Two US warships sail through Taiwan Strait amid tensions with China

US Navy notes maneuver is ‘routine,’ as Chinese military says it is cautioning vessels throughout their journey, remains ready to ‘foil any provocations’

The guided-missile cruiser USS Chancellorsville (CG 62) transits the Philippine Sea, June 18, 2016. (Mass Communication Specialist 2nd Class Ryan J. Batchelder/US Navy via AP)
The guided-missile cruiser USS Chancellorsville (CG 62) transits the Philippine Sea, June 18, 2016. (Mass Communication Specialist 2nd Class Ryan J. Batchelder/US Navy via AP)

WASHINGTON — Two United States warships sailed through the Taiwan Strait on Sunday, the American navy said, the first such transit since China staged unprecedented military drills around the island.

In a statement, the US Navy said the passage “demonstrates the United States’ commitment to a free and open Indo-Pacific.”

Tensions in the Taiwan Strait soared to their highest level in years this month after US House Speaker Nancy Pelosi visited Taipei.

Beijing reacted furiously, staging days of air and sea exercises around Taiwan. Taipei condemned the drills and missile tests as preparation for an invasion.

Taiwan lives under constant threat of an invasion by China, which claims the self-ruled, democratic island as part of its territory to be seized one day — by force if necessary.

Washington diplomatically recognizes Beijing over Taipei, but maintains de facto relations with Taiwan and supports the island’s right to decide its own future.

The US Seventh Fleet said the pair of Ticonderoga-class guided-missile cruisers — the USS Antietam and the USS Chancellorsville — conducted the “routine” transit on Sunday “through waters where high seas freedoms of navigation and overflight apply in accordance with international law.”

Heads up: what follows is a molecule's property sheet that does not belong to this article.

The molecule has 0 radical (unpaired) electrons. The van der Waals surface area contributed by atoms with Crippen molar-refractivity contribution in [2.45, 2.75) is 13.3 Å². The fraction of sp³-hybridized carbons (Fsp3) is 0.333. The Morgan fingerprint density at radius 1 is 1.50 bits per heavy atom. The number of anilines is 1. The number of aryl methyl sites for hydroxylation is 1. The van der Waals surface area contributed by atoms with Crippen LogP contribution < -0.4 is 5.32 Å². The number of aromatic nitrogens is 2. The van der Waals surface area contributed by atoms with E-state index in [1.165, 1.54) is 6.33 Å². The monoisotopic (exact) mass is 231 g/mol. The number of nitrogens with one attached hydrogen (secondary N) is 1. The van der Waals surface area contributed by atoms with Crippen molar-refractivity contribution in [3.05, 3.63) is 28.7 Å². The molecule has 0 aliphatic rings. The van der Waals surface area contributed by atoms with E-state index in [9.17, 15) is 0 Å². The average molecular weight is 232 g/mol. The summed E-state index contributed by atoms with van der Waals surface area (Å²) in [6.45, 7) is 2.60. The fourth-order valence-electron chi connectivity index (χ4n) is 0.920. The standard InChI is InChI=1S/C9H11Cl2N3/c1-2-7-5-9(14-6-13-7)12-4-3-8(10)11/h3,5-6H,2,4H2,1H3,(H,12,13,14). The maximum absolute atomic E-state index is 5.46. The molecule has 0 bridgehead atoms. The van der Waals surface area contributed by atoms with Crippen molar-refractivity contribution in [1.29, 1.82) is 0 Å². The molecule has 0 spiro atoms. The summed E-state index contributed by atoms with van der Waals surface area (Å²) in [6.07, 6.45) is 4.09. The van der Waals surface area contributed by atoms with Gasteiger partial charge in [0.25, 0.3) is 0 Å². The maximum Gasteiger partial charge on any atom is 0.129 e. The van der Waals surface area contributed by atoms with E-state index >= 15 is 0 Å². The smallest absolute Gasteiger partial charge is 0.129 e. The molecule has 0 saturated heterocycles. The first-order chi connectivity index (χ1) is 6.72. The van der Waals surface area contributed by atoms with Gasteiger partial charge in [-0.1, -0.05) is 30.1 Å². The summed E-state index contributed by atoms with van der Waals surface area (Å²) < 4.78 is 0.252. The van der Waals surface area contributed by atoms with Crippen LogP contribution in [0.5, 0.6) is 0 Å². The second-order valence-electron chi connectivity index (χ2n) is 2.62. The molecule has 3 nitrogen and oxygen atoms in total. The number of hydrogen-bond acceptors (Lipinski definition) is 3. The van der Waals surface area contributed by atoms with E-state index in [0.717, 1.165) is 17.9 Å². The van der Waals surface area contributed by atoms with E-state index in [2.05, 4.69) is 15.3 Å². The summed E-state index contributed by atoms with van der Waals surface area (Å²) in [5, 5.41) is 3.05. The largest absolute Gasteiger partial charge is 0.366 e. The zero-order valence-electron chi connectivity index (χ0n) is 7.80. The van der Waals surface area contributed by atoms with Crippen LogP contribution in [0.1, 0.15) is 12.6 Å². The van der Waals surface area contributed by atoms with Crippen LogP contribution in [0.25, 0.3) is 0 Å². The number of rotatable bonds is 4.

“These ships transited through a corridor in the Strait that is beyond the territorial sea of any coastal State,” a statement said.

“It sends a very clear message,” a White House official, National Security Council spokesman John Kirby, said Sunday on CNN. “The US Navy will sail, fly and operate wherever international law allows it to.”

Kirby, a retired navy rear admiral, said the operation had been “planned long ago.”

The Chinese People’s Liberation Army (PLA) said the United States had “openly hyped up” the ships’ passage through the strait.

“The PLA Eastern Theatre Command is following and warning the US vessels throughout their entire journey, and is aware of all movements,” spokesman Senior Colonel Shi Yi said. “Troops in the [eastern] theater remain on high alert and are prepared at all times to foil any provocations.”

Taiwan’s Defense Ministry confirmed a pair of warships sailed from north to south through the channel.

In this photo released by China’s Xinhua News Agency, the air force and naval aviation corps of the Eastern Theater Command of the Chinese People’s Liberation Army (PLA) fly planes as part of military drills at an unspecified location in China, August 4, 2022. (Fu Gan/Xinhua via AP)

“During their southward journey through the Taiwan Strait, the military is fully monitoring relevant movements in our surrounding sea and airspace, and the situation is normal.”

The Seventh Fleet is based in Japan and is a core part of the US Navy presence in the Pacific.

The US and Western allies have increased “freedom of navigation” crossings by naval vessels of both the Taiwan Strait and the South China Sea to reinforce the concept that those seas are international waterways, sparking anger from Beijing.

Washington has said its position on Taiwan remains unchanged and has accused China of threatening peace in the Taiwan Strait and using the visit by Pelosi as a pretext for military exercises.

China’s drills included firing multiple ballistic missiles into waters off Taiwan — some of the world’s busiest shipping routes — which was the first time Beijing has taken such a step since the mid-1990s.

Taiwan staged its own drills, simulating a defense against invasion and displaying its most advanced fighter jet in a rare nighttime demonstration.

Under Chinese President Xi Jinping, China’s tone on Taiwan has grown more aggressive, with increased military activity and more combative messaging in recent years.

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